Facts and Figures about the New Year

by | in Religion

Facts and Figures about the New Year
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AT A GLANCE
• 5771 has 385 days, including 55 Shabbatot, the longest
possible year in the Jewish calendar.
Calendar
• 5771 is a 13-month year, known as a Jewish “leap year” (shanah me’uberet), in which the month of Adar is doubled (intercalated).

• The Jewish calendar works in cycles both of nineteen years, known as the lunar (or lesser) cycle, and of twenty-eight years, known as the solar (or great) cycle. 5771 is the fourteenth year of the 304th lunar cycle and the third year of the 207th solar cycle since Creation. It is the third year of the current shemittah cycle.

• These factors combine to formulate the “type” of year—out of 14 possible year-types—that characterize 5771. Thus, its code is: mem–for me’uberet, a year of 13 months; heh–signifying that Rosh Hashanah will begin on a Thursday, the fifth day of the week; shin–for shalem, meaning that both Cheshvan and Tevet will each have their full complement of 30 days.

• This year-type is the most common of the seven 13- month year-types, with a frequency of just under 6.7 percent, or about once in 15 years. Counting all 14 year-types, it is the fourth most common. Yet, the last memheh- shin year was 27 years ago, while the next one is scheduled for 5774.

• With Rosh Hashanah occurring on Thursday and Friday, Tzom Gedalyah and Yom Kippur both fall on Shabbat. Tzom Gedalyah is postponed to Sunday, but Yom Kippur remains on its set day, the only one of the fasts ever observed on Shabbat.

• This is the beginning of a five-year period, in four of which (5771, 5772, 5774 and 5775) Rosh Hashanah will fall on Thursday and Friday, and Yom Kippur on Shabbat.

• In shalem years like 5771, the first day of Chanukah is the same as that of Rosh Hashanah and Sukkot, which is Thursday this year. In other years, Chanukah begins one day of the week earlier

• Asarah b’Tevet falls on Friday this year, which means that, of necessity, the fast actually extends a little into Shabbat, and is only broken with Kiddush. The Torah is read at erev Shabbat Minchah, and the haftarah for a fast day is recited. Asarah b’Tevet is the only fast that can fall on Friday, and it happens with a 20 percent frequency, the last time being 10 years ago (5761).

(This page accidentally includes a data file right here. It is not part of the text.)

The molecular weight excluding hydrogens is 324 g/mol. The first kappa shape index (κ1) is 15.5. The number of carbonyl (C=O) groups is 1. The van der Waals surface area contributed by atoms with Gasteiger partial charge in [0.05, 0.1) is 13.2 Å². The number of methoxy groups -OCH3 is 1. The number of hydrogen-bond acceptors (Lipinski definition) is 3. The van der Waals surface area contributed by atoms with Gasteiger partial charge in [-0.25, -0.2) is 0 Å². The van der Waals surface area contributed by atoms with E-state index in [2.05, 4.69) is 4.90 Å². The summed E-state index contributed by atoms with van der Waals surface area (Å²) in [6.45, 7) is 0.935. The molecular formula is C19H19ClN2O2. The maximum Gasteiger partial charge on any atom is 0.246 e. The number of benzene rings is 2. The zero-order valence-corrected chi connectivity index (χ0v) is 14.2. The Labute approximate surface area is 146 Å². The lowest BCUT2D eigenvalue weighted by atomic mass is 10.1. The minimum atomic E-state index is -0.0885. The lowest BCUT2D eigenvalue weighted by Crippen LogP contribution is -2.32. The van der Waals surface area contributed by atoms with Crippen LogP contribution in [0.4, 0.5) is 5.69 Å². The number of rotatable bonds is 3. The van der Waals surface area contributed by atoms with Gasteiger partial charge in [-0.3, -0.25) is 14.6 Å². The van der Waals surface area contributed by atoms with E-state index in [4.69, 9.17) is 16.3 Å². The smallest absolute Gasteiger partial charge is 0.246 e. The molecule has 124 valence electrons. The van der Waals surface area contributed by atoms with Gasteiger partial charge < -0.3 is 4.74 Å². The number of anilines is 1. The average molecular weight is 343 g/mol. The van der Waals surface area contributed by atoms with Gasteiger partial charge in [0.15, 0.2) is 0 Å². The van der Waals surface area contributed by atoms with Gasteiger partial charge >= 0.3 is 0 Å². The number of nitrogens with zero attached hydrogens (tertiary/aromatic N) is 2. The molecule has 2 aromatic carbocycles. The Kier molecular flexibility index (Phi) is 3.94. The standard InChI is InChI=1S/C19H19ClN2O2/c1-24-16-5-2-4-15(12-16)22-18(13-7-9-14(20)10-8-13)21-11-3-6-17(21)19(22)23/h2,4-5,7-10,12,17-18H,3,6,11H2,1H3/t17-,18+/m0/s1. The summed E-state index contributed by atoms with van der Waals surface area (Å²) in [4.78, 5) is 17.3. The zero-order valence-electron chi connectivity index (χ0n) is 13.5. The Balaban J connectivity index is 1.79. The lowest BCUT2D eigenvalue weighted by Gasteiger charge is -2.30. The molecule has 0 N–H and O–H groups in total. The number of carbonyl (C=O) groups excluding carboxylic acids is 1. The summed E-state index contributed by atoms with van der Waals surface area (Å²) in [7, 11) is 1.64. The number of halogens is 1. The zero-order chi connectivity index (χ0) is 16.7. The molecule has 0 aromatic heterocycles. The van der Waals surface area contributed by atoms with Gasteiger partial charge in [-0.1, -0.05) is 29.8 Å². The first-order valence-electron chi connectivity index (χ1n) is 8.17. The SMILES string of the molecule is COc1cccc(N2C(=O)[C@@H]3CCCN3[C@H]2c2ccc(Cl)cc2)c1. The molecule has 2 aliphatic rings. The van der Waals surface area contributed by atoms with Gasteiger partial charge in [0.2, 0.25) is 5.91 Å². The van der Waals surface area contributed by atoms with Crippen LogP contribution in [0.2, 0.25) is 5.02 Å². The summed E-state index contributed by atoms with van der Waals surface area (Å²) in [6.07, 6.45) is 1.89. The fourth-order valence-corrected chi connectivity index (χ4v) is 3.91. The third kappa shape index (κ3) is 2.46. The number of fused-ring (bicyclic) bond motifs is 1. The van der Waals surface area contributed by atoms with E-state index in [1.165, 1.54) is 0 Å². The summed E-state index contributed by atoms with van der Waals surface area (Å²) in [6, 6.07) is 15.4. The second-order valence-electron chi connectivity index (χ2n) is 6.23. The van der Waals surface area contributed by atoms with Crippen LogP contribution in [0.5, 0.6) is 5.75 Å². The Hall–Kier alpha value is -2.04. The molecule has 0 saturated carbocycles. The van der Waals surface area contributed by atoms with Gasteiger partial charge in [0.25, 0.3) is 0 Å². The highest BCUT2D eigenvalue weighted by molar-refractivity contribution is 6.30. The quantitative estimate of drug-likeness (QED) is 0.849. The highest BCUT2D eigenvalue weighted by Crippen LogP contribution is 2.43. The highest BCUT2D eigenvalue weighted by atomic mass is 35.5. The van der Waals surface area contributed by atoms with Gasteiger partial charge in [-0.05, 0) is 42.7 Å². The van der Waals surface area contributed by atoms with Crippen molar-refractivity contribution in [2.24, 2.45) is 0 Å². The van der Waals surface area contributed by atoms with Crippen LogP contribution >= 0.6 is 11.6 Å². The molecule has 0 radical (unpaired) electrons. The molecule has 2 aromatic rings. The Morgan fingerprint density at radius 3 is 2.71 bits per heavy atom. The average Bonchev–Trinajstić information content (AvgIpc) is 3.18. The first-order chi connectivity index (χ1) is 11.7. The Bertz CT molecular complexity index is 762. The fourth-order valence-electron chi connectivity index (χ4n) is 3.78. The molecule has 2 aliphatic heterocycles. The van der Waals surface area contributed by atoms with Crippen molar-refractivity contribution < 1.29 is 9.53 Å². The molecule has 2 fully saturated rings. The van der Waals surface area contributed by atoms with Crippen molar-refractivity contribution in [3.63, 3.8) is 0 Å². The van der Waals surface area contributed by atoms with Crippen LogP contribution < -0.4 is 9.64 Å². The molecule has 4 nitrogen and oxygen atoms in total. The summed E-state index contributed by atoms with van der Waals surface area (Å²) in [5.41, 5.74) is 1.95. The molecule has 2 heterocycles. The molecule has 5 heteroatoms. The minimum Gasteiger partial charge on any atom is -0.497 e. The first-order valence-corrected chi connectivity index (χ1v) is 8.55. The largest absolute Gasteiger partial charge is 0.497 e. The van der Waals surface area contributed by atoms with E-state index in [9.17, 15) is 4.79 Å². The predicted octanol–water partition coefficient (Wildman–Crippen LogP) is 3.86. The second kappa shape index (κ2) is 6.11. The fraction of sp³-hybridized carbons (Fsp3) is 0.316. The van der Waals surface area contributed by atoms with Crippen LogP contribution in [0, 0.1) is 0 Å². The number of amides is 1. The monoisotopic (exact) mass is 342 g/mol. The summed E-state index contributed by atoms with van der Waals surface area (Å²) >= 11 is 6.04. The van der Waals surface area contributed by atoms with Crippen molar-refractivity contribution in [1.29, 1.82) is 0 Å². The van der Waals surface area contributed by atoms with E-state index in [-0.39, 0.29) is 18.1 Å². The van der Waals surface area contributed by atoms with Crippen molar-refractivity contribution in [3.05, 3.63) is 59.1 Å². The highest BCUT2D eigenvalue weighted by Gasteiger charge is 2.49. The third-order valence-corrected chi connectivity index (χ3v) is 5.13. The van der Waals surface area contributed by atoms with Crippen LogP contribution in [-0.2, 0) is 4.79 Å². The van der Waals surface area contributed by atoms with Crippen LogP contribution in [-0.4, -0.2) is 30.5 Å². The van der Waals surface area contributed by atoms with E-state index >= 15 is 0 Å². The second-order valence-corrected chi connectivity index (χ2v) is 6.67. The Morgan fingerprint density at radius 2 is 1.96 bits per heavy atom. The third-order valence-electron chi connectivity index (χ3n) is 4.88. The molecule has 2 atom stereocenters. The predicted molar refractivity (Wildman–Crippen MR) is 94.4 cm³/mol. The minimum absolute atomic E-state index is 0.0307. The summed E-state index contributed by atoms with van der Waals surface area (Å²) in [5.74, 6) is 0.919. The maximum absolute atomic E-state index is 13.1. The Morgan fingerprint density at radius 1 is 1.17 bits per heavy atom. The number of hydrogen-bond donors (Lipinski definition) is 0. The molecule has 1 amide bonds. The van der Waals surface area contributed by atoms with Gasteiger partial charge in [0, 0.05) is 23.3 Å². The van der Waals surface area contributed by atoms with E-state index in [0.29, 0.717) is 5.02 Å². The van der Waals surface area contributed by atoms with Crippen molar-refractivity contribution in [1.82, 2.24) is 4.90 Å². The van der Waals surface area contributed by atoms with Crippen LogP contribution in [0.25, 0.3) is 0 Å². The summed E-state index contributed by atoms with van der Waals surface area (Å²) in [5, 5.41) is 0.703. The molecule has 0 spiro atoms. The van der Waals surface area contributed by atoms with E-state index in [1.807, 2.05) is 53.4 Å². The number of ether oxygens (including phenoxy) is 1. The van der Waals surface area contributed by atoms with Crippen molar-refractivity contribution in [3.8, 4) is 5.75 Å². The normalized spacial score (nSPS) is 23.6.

• Beginning with Adar Sheni, all of this year’s holidays and fasts fall on the same day of the week as last year, because they will all occur 385 days, exactly 55 weeks, later. Since Purim is again on a Sunday, Ta’anit Esther is once more observed on the preceding Thursday. Because the fast day is not followed immediately by Purim, Avinu Malkeinu and Tachanun are said at Minchah on Ta’anit Esther. In Jerusalem, even though Purim will be on Monday, Ta’anit Esther is observed there on the same day as it is in the rest of the world.

• The month which is added to make 5771 a leap year is Adar Rishon, the first Adar, so that all the special dates in Adar (the Four Parshiyot, Ta’anit Esther, Purim) are observed in Adar Sheni, the second Adar. The 14th and 15th of Adar Rishon are known as Purim Katan and Shushan Purim Katan, respectively.

• As last year, Yom Hashoah (Holocaust Memorial Day), Yom Hazikaron (IDF Memorial Day) and Yom Ha’atzmaut (Israel Independence Day) will each be observed on the day following their official dates, so as to avoid any possible breach of Shabbat laws on the evenings preceding them.
• Only one of the pairs of parshiyot that are sometimes combined and sometimes separated is combined in 5771, namely Nitzavim and Vayelech.

• Finally, the Hebrew letters for the year 5771—heh, tav, shin, ayin, aleph—can be looked at as rashei tevot (a literary abbreviation) for a prayer to God: “Hashem, Tifros Shelomcha Aleinu, Amen—God, spread Your peace over us,” to which we add a resounding Amen! So may it be His will.

Phil Chernofsky is the educational director of the Seymour J. Abrams Orthodox Union Jerusalem World Center, and the editor of Torah Tidbits, its famed English-language weekly Torah publication.

This article was featured in Jewish Action Fall 2010.

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